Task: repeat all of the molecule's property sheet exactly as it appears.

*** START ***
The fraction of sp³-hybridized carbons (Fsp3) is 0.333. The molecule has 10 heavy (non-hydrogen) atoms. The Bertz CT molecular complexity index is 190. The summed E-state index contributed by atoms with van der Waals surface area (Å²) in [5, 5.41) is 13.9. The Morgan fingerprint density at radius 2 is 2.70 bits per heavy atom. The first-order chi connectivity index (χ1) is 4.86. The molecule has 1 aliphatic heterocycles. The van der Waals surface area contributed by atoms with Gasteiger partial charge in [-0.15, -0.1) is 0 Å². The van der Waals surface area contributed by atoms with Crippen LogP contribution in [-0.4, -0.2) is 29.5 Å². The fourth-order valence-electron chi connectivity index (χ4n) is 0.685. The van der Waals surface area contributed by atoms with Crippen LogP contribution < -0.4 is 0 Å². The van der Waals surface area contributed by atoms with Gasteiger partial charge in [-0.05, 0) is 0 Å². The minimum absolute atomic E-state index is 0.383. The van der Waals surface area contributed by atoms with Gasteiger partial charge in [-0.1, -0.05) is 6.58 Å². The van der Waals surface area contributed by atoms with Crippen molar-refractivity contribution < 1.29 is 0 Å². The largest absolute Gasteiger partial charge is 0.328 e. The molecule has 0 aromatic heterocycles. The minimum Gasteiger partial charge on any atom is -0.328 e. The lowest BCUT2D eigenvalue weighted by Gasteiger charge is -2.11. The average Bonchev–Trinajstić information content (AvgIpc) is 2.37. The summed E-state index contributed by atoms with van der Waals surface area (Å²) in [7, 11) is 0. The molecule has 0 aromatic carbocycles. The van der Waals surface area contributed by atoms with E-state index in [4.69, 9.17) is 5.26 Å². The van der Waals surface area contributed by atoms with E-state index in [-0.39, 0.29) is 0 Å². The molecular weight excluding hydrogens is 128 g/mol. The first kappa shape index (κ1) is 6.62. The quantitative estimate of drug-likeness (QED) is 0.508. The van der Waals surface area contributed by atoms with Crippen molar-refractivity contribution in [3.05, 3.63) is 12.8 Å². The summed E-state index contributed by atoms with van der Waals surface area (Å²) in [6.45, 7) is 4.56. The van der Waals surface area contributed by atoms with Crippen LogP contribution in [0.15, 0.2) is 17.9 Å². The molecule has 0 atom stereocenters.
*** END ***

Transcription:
The fraction of sp³-hybridized carbons (Fsp3) is 0.333. The molecule has 10 heavy (non-hydrogen) atoms. The Bertz CT molecular complexity index is 190. The summed E-state index contributed by atoms with van der Waals surface area (Å²) in [5, 5.41) is 13.9. The Morgan fingerprint density at radius 2 is 2.70 bits per heavy atom. The first-order chi connectivity index (χ1) is 4.86. The molecule has 1 aliphatic heterocycles. The van der Waals surface area contributed by atoms with Gasteiger partial charge in [-0.15, -0.1) is 0 Å². The van der Waals surface area contributed by atoms with Crippen LogP contribution in [-0.4, -0.2) is 29.5 Å². The fourth-order valence-electron chi connectivity index (χ4n) is 0.685. The van der Waals surface area contributed by atoms with Crippen LogP contribution < -0.4 is 0 Å². The van der Waals surface area contributed by atoms with Gasteiger partial charge in [-0.05, 0) is 0 Å². The minimum absolute atomic E-state index is 0.383. The van der Waals surface area contributed by atoms with Gasteiger partial charge in [-0.1, -0.05) is 6.58 Å². The van der Waals surface area contributed by atoms with Crippen molar-refractivity contribution < 1.29 is 0 Å². The largest absolute Gasteiger partial charge is 0.328 e. The molecule has 0 aromatic heterocycles. The minimum Gasteiger partial charge on any atom is -0.328 e. The lowest BCUT2D eigenvalue weighted by Gasteiger charge is -2.11. The average Bonchev–Trinajstić information content (AvgIpc) is 2.37. The summed E-state index contributed by atoms with van der Waals surface area (Å²) in [7, 11) is 0. The molecule has 0 aromatic carbocycles. The van der Waals surface area contributed by atoms with E-state index in [4.69, 9.17) is 5.26 Å². The van der Waals surface area contributed by atoms with E-state index in [-0.39, 0.29) is 0 Å². The molecular weight excluding hydrogens is 128 g/mol. The first kappa shape index (κ1) is 6.62. The quantitative estimate of drug-likeness (QED) is 0.508. The van der Waals surface area contributed by atoms with Crippen molar-refractivity contribution in [3.05, 3.63) is 12.8 Å². The summed E-state index contributed by atoms with van der Waals surface area (Å²) in [6.45, 7) is 4.56. The van der Waals surface area contributed by atoms with Crippen LogP contribution in [0.15, 0.2) is 17.9 Å². The molecule has 0 atom stereocenters.